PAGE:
We must cling to the truth! Jesus said that the truth will set us free. His Word is truth - we must immerse ourselves in its cleansing waters of life. Christianity is not about Bible bookstores, or going to church, or feeling good about yourself. Christianity is about the truth!
Talking to Christians, Paul said: "for at one time you were darkness, but now you are light in the Lord. Walk as children of light" (Eph 5.8). None of us would argue the complete difference between darkness and light. By definition they are totally contradictory to one another. God has made us into NEW creations, yet we tend to cling so much to the old. The exhortation is clear: Behave as those who have been enlightened to the truth! However, the implication is also clear: we may choose to live as if we had never known the truth in the first place! And is this not the supreme struggle that every Christian faces, though they may not even admit to it? Philippians 4.8 says this: "Finally, brothers, whatever is true, whatever is honorable, whatever is just, whatever is pure, whatever is lovely, whatever is commendable, if there is any excellence, if there is anything worthy of praise, think about these things."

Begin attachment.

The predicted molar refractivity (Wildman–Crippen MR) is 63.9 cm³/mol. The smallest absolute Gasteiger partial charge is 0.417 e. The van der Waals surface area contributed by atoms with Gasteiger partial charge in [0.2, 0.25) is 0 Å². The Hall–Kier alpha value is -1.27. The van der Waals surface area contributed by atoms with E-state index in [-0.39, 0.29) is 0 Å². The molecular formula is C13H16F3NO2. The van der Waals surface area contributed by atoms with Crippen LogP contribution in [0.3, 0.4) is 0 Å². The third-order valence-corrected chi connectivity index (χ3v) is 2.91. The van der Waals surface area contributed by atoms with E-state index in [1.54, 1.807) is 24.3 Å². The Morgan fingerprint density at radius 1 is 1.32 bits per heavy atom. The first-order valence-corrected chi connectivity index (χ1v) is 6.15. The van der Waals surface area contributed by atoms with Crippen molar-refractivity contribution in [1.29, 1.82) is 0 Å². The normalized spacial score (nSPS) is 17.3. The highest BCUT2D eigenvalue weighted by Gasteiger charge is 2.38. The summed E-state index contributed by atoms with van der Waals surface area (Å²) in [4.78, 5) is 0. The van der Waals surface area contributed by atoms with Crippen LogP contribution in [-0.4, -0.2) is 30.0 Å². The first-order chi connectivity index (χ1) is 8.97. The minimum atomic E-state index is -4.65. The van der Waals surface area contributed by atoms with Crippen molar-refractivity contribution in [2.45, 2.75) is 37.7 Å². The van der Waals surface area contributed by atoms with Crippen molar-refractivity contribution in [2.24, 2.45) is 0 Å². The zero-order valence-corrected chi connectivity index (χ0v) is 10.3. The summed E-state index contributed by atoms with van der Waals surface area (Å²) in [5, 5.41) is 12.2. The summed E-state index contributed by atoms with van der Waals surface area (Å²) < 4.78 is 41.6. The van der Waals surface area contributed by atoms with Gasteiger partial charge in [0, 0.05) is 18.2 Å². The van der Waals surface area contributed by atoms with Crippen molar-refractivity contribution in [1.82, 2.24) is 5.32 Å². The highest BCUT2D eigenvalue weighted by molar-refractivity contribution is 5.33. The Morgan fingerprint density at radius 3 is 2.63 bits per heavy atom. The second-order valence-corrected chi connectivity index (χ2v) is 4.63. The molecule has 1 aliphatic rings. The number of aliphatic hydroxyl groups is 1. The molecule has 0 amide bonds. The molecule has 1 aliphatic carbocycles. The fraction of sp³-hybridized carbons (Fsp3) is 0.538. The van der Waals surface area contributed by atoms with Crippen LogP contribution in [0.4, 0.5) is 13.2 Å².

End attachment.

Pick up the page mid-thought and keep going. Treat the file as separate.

Know it. Live it.